Tigers Jaws And Teeth


Image of a captive Tiger Yawning, showing fangs and teeth
Captive Tiger Yawning, showing fangs and teeth

The teeth and the structure of the jaw of the tiger both play a very important role in its hunting, diet and general way of life. These are built for grabbing moving prey (sometimes bigger than the hunting tiger itself), snapping necks, crunching through bone and sinew and grinding meat into mouthfuls soft enough to swallow. Therefore, the jaw has got to be extremely strong, flexible and powerful.

The jaw holds 30 teeth in a normal, healthy animal. These teeth are custom-built for gripping and tearing flesh.

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The upper canines can reach lengths of 10 centimetres, but usually average between about 6.3 and 7.6 centimetres. Both top and bottom canines are used in killing the prey and biting chunks of meat off the carcass. The canines are particularly rich in nerve ends, allowing the hunter to be very sensitive in this area. This means that it is able to feel exactly what is going on when it grabs its prey and uses its teeth to kill it as quickly, effectively and trauma-free as possible.

The incisors are much smaller than the canines and are used to grip the prey and to rip the meat off of the bones. They are extremely sharp, making them very effective tools for tearing through thick hides, despite their smaller size. Their small, sharp structure also aids in picking feathers off of avian prey.

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As in humans, the molars and premolars are designed for grinding and chewing. So, once the tiger has captured its prey and torn through the meat, it is able to process the big chunks between these teeth before swallowing it. This aids in digestion as the food is broken down significantly before reaching the stomach. There is a significant absence of teeth between the molars and the canines, which allows for the animal to hold on tight to its prey, even if it is writhing to get away.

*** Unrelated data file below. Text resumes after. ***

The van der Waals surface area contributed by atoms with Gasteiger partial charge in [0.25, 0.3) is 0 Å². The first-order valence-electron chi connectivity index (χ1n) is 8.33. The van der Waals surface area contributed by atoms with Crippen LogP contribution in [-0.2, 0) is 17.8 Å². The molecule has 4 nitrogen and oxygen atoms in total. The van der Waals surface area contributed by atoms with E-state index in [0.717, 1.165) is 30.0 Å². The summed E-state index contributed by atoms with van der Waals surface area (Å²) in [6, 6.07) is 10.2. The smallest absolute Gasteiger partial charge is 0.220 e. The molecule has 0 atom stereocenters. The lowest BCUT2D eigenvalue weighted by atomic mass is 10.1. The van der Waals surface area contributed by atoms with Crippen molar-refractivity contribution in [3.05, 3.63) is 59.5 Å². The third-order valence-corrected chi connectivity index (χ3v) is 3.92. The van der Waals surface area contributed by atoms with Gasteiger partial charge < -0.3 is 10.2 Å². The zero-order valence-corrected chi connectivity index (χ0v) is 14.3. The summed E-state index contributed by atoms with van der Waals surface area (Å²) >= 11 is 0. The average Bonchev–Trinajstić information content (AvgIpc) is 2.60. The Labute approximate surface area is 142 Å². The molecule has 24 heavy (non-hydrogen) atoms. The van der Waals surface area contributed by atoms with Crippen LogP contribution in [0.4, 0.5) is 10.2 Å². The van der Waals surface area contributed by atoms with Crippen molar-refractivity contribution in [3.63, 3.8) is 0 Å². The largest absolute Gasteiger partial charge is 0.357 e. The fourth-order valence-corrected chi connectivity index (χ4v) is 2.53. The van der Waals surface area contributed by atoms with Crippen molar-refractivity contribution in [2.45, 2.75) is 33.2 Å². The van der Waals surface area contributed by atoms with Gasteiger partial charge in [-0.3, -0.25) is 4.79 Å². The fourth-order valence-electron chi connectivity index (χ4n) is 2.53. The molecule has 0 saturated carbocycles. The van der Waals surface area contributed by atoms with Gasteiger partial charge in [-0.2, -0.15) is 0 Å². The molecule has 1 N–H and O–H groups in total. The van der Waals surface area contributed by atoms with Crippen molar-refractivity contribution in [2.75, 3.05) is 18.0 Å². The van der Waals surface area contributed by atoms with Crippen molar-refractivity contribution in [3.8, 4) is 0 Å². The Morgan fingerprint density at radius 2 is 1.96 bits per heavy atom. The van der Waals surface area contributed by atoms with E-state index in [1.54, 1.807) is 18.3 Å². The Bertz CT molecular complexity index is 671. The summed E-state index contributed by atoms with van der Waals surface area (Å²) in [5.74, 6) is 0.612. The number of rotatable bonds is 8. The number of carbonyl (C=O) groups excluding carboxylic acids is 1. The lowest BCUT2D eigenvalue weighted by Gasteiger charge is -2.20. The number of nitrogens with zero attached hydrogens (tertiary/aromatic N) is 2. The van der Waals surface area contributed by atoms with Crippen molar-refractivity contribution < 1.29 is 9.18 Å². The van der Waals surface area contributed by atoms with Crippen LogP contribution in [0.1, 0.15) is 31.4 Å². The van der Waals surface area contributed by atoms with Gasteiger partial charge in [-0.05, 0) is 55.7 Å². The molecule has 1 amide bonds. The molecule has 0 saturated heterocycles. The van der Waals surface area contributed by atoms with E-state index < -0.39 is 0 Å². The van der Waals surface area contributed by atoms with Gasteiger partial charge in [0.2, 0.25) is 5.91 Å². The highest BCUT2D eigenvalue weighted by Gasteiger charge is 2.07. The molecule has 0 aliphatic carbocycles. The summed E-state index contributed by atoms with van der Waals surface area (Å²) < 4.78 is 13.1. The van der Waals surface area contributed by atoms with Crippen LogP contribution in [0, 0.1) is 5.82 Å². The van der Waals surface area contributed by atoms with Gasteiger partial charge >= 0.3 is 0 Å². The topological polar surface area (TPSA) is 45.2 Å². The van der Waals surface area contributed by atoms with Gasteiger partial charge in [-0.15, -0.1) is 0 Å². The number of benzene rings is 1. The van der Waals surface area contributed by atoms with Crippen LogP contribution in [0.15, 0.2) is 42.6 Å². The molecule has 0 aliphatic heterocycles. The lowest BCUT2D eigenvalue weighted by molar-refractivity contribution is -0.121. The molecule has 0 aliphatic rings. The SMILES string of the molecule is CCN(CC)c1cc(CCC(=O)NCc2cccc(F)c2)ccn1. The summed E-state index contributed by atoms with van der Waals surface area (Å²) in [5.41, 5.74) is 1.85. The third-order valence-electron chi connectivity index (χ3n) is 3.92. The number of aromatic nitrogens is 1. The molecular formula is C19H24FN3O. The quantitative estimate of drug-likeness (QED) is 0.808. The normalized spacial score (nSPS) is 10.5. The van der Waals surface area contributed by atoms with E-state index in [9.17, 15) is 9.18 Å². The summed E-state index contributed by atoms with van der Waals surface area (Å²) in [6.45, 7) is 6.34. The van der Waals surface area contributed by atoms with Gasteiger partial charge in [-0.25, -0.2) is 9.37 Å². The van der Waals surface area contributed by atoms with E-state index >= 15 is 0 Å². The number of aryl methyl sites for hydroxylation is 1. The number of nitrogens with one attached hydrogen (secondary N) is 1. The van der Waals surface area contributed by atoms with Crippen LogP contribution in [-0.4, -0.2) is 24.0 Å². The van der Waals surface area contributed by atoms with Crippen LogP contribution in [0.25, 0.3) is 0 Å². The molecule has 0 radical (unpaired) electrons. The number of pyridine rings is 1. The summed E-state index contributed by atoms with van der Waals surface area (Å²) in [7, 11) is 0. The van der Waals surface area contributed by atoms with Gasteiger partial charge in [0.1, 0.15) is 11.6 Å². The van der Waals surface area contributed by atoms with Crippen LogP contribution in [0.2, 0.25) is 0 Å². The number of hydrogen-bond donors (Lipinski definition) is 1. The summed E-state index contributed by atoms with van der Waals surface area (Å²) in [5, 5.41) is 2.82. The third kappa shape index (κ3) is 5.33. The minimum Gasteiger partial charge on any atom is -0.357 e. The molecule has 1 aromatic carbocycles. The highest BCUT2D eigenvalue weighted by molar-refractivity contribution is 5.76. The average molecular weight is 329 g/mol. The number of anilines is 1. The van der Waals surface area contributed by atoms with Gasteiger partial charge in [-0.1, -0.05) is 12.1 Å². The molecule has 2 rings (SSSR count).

Tiger cubs are born without teeth, like human babies. After only a few days, the first set of needle-sharp teeth are visible. At about six months of age, these milk teeth fall out and are replaced by stronger adult teeth. However, the animal is never (under normal circumstances) left with gaps or missing teeth between its milk and adult sets. Rather, the adult teeth grow behind the milk teeth, which only fall out once the permanent teeth are developed enough to replace them.

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Tigers can actually be aged according to the size of their teeth, since these continue to grow. The teeth also tend to become yellow or otherwise discoloured through the years, testifying to a lifetime of hunting and living its independent life in the wild. As the tiger approaches old age, its teeth will begin to fall out, diminishing its ability to grab and hold struggling prey effectively. It is at this stage that tigers will begin hunting for prey that is very old, young or sick as it offers little resistance.

The jaw muscles are attached directly to the top of the skull, on the sagittal crest. The bottom jaw can only move up and down, not from side to side. This ensures that the jaw is as strong as it possibly could be; ideal for its purpose and role in the tiger’s life.

The structure of the jaws and teeth of these magnificent hunters only testifies to their impressive design.

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